In the late-'60s, there was no Internet, but people still had their problems. You may ask, how, or from whom, did they seek counselling? Well, from a newspaper agony aunt, of course, such as... "Dear Libby".
The three Brady girls are in their room, as Marcia is reading an advice column "Dear Libby" from a newspaper. At first, it's a good laugh for them, until...
...they read a problem coming from "Harried and Hopeless", who mentions that they have three children, and just got remarried to another person who also has three children, and are having some trouble adapting to the new blended life. Libby has given the poster advice to "Give it some time, it may just work out".
Now, that's just like their situation, right? After all, they recently had a fight over the clubhouse (mind you, that episode was broadcast sixth, but is second in the filming order). Well, Marcia jumps to the conclusion that it was either Mike or Carol who posted this. To prevent the possible other half from seeing this, she decides to intercept it. When Mike sends Greg out to get him a fresh paper, Marcia tags along, and with a marker, they scribble out the advice column, claiming it to be a "printing error".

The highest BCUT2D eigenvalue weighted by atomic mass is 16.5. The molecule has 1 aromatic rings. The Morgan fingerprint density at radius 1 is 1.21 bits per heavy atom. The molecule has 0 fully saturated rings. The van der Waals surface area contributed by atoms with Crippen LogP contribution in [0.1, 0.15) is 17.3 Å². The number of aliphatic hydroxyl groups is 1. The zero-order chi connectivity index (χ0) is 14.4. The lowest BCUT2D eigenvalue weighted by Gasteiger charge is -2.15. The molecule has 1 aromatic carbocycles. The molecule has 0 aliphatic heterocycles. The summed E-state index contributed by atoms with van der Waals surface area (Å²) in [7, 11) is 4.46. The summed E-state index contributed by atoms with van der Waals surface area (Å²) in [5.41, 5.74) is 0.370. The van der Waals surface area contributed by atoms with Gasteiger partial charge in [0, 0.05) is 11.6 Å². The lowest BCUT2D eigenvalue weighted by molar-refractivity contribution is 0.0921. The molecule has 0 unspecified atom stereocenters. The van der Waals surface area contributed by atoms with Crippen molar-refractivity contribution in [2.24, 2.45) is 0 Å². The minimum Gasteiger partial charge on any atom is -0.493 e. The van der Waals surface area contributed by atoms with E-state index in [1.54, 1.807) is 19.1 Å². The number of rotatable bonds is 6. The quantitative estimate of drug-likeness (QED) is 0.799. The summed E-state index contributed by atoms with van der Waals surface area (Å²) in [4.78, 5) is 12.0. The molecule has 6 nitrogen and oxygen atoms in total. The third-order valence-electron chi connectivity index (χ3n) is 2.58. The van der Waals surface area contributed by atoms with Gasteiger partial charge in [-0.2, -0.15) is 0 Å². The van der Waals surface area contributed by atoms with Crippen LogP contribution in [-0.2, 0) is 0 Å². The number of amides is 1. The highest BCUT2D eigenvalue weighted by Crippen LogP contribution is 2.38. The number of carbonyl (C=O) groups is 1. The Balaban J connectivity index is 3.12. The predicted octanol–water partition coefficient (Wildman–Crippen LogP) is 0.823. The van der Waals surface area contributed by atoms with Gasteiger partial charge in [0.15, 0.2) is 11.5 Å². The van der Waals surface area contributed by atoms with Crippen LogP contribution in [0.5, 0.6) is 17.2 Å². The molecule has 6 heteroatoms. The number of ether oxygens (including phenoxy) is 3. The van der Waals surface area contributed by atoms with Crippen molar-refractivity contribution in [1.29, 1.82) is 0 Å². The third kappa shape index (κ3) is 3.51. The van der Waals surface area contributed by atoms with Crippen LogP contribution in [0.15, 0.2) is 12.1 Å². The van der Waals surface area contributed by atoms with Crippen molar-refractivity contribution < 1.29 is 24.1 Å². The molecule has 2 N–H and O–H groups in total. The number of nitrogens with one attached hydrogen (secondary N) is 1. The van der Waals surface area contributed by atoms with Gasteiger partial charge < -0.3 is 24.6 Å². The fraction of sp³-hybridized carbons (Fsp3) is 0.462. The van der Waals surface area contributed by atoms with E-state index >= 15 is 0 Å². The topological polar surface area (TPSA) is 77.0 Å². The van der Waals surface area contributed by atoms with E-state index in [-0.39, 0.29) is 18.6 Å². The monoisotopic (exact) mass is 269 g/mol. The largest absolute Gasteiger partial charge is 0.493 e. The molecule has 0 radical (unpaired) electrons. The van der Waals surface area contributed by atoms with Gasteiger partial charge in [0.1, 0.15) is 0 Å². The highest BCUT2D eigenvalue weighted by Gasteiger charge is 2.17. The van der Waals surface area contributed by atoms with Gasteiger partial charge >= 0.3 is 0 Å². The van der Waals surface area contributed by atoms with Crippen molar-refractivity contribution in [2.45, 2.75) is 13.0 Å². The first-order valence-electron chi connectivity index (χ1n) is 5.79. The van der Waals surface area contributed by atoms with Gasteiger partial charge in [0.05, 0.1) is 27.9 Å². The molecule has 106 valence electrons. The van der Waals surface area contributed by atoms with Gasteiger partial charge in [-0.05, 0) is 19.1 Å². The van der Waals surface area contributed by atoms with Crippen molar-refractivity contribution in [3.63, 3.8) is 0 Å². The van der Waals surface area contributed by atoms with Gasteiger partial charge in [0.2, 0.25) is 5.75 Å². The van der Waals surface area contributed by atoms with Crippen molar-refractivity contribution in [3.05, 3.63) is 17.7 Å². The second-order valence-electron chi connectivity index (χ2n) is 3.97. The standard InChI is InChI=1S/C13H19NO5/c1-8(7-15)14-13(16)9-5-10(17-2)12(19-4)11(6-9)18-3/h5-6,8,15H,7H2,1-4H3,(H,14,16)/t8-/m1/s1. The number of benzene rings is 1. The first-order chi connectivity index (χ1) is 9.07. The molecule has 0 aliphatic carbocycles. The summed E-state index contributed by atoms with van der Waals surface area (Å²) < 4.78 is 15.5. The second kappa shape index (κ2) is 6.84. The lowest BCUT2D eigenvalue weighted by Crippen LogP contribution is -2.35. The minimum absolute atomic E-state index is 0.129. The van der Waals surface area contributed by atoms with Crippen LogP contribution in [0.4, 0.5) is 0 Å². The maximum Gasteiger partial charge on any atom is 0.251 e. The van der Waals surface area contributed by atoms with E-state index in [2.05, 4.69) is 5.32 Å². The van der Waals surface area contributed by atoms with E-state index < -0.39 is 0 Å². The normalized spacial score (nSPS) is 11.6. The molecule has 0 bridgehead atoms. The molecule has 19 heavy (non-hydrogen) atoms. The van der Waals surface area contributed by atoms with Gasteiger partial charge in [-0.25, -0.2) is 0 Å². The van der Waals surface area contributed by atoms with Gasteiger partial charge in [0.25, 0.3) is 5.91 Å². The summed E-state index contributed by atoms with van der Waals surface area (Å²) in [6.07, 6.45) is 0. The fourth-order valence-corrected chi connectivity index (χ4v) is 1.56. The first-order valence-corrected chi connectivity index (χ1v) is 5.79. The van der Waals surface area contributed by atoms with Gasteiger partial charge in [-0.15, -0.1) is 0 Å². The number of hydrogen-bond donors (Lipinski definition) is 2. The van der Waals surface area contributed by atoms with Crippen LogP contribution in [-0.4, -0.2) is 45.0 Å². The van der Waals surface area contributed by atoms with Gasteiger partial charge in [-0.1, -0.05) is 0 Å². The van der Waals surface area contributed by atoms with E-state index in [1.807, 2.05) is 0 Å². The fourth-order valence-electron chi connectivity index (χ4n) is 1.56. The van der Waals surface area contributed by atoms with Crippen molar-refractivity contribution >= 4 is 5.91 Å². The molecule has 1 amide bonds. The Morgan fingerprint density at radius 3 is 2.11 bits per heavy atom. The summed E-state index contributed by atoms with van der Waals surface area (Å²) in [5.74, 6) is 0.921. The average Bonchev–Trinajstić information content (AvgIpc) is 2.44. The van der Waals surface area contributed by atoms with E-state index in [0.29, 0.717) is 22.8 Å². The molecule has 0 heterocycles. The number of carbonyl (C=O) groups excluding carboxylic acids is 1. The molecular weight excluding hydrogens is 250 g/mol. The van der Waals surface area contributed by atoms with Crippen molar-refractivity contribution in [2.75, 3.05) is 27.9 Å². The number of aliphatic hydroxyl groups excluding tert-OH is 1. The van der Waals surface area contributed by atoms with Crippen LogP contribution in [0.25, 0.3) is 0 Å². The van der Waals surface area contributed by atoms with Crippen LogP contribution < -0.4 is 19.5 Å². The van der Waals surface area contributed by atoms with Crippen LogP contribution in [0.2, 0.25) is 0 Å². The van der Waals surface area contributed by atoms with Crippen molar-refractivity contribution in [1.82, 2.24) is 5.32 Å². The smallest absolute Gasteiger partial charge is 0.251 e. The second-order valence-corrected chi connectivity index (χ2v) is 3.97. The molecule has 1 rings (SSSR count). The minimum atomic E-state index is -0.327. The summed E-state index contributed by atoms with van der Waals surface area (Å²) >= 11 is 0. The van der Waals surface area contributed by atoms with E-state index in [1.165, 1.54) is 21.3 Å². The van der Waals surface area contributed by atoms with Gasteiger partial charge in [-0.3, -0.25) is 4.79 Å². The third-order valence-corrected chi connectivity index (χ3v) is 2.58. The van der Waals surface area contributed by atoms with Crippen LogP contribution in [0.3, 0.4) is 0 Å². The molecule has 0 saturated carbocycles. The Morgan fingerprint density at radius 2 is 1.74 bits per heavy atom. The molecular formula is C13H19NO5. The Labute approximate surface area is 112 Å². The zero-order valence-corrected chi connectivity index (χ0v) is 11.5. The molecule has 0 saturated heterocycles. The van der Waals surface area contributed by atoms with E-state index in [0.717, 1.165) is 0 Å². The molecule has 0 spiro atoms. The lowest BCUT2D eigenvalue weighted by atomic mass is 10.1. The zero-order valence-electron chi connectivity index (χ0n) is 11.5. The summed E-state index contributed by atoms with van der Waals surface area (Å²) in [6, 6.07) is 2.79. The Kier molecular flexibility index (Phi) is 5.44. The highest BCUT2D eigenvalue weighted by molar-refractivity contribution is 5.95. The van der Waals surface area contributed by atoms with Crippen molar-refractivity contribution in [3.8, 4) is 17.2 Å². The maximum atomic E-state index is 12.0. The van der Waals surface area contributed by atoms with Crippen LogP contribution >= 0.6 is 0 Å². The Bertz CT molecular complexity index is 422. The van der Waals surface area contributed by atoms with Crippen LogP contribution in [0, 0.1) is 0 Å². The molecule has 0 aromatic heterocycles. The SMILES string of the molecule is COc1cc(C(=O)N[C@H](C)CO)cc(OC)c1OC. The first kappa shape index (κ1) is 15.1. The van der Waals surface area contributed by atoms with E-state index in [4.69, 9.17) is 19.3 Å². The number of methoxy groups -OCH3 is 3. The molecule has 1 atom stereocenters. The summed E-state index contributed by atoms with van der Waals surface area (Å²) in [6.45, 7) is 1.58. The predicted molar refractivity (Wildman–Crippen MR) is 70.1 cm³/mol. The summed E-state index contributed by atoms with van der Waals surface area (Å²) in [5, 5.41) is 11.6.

Meanwhile, upstairs the kids are having a meeting, and believing that the new blended family is quite volatile, they need to be on their best behavior. Which they do. Albeit that when they suddenly start being too polite and obedient, and do chores they weren't even asked to do, Mike, Carol and Alice get too suspicious. Alice then talks to Greg and Marcia about it, and they explain the whole thing.
The situation in the house isn't helped, and then suddenly, one day, Dear Libby (Elizabeth Carter) herself comes to visit the family, something that she usually doesn't do, but felt compelled to, after she received seven letters from the same address - by "Kitty Karry-All" (Cindy), "Feeling Awful" (Bobby), "Desperately Worried" (Marcia), "Down In the Mouth" (Peter), "Real Frantic" (Jan), "Guilt Complex" (Greg), and "Innocent Bystander" (Alice). She resolves the situation by addressing that the original letter by "Harried and Hopeless" didn't come from the Brady house at all, but from Illinois. And all is well in the Brady house.
In the tag scene, Mike and Carol both admit to each other that both of them, too, wrote a letter for Dear Libby, but never sent their letters.
Tropes present in this episode:
- Shout-Out: Dear Libby is the fictional columnist created in the vein of well-known syndicated advice columnists Ann Landers and Dear Abby.
- Stereo Fibbing:Greg: I heard about this one newspaper that printed a million copies of page nine right on top of page eight and left page nine blank.Marcia: I heard about that too.Mike: Really? What paper was that?Greg: The Boston TimesMarcia: (simultaneous) The Chicago Post.(They glance at each other)Greg: I mean, The Chicago Post.Marcia: (simultaneous) I mean, The Boston Times.
- We Want Our Jerk Back: Mike, Carol and Alice are disturbed by the children's sudden and overwhelming politeness and obedience. Alice solves the problem by threatening to tell the children's friends what goody-goodies they're being.